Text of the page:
Many of the troops had been issued with Bicycles and landed awkwardly with these. The impression had been given that bicycles were an essential part of equipment, yet they were quickly dumped as unnecessary nuisances.
“The funny thing I remember is that many of us had been issued with fold-up bicycles. I’ve often thought this must have been some sort of psychological trick – to make us believe we could just walk up the beach and cycle over to Caen. Once we got off the beach there was a big pile of these bikes at the side of the road; it was obvious we wouldn’t be cycling anywhere!”
“We had been training for so long, I certainly had a sense this was a momentous historical event in the making. The main body of my Division went on the first day, although I didn’t get there until D-Day + 4, landing onto Gold Beach in the King Sector. I walked down the ramp of the LTC. The immediate danger on the beach itself had passed, but all around were the explosions of shellfire and mortars. As we moved forward there was no respite – 24 hours a day there was the continuous loud noise and vibration of shelling. At night the flashes lit up the sky all around. Oddly enough, it didn’t stop me sleeping. We were just so tired; I would just find a sheltered bit of flat ground and be out of it within minutes.”
On all five beaches, in excess of 150,000 troops landed on that first day.
D-Day 6th June 1944… the Longest Day.
With more men and material landing each day, the growing power of American and British forces began the steady drive inland. The plan was for British Forces to capture Caen, just 15 kilometers from Gold Beach, within the first few days after invasion.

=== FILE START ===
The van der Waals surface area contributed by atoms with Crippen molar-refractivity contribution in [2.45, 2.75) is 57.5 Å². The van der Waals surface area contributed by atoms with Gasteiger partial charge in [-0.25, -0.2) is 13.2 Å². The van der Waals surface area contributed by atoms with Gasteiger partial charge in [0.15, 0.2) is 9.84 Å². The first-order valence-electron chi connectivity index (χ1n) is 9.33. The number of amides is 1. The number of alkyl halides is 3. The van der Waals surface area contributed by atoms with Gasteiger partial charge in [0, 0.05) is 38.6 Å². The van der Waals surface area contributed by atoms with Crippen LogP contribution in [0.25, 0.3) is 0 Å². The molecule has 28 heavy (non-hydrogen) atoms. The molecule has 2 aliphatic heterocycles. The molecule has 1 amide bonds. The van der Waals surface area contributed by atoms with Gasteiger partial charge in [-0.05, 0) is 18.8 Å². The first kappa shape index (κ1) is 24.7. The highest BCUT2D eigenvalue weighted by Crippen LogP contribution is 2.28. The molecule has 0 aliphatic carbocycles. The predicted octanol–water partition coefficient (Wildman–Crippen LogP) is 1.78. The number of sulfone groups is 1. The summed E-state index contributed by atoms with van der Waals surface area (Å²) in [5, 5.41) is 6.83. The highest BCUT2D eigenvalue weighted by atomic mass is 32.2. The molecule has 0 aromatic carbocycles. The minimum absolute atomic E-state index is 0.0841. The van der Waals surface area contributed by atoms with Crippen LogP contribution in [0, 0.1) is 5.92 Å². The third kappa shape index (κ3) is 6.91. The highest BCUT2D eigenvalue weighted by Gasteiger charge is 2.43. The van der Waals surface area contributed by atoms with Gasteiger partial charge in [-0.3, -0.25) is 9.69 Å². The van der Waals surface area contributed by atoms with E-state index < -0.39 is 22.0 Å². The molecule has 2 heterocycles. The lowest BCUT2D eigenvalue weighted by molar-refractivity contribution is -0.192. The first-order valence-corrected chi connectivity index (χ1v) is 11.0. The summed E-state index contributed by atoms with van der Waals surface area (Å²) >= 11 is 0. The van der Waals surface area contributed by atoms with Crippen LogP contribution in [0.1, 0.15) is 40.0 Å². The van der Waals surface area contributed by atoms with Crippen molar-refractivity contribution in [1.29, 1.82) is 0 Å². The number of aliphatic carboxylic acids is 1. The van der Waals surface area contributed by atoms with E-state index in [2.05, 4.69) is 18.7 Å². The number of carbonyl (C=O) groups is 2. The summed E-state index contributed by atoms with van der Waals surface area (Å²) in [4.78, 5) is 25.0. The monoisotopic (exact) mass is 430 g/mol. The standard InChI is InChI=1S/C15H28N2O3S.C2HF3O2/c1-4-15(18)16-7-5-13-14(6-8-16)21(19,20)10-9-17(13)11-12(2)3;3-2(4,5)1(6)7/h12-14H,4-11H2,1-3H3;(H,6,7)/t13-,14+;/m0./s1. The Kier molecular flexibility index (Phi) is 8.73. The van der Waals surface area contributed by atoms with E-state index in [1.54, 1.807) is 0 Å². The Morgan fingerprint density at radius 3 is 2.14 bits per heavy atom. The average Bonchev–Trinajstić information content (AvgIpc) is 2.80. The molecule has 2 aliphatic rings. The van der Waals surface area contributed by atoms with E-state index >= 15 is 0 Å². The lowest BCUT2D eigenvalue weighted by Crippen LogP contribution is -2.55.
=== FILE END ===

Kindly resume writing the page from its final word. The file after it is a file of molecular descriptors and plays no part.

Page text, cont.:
German strong points were overcome by Hobart's ‘funnies’ - ingenious tanks and other armoured vehicles designed to swim ashore under their own power – known as “DD” for Duplex Drive.
This odd collection of tanks could lay paths and bridges or whirl chains mounted in front to strike the ground and explode a path through minefields.
The infantry pressed rapidly inland and by nightfall British and Canadian troops had occupied a coastal strip 12 miles wide and 6 miles deep.
The initial problem for defending forces resulted from their autocratic command structure; authorisation had to be sought personally from Hitler before any deployment of key Panzer divisions. Because the Fuhrer always slept late, no-one dared wake him on the morning of the invasion and it was some time before Hitler was informed. However, by the time these divisions were released, it was too late; the Allies were firmly ashore and the opportunity to drive them back into the sea had gone.
Only the 21st Panzer Division attempted a major counter-attack on D-Day, and this fizzled out due to a serious lack of infantry support. Enemy reaction to the massed beach landings was slow and confused. Though reports of airborne and seaborne attacks had been pouring into German Headquarters since early morning, it was persistently believed that these were only diversions and the real weight of the allied invasion would come near Calais. The intelligence deception codenamed ‘Operation Fortitude’ was proven successful, and it took valuable time for the Enemy command structure to accept the Normandy Landings was the real invasion.
By 11 June the Allies had established a bridgehead 50 miles wide by 12 miles deep into which they poured a total of 326,547 men, 54,186 vehicles and 104,428 tons of supplies. Most of these were landed across the open beaches or in anchorages sheltered by breakwaters formed of sunken blockships.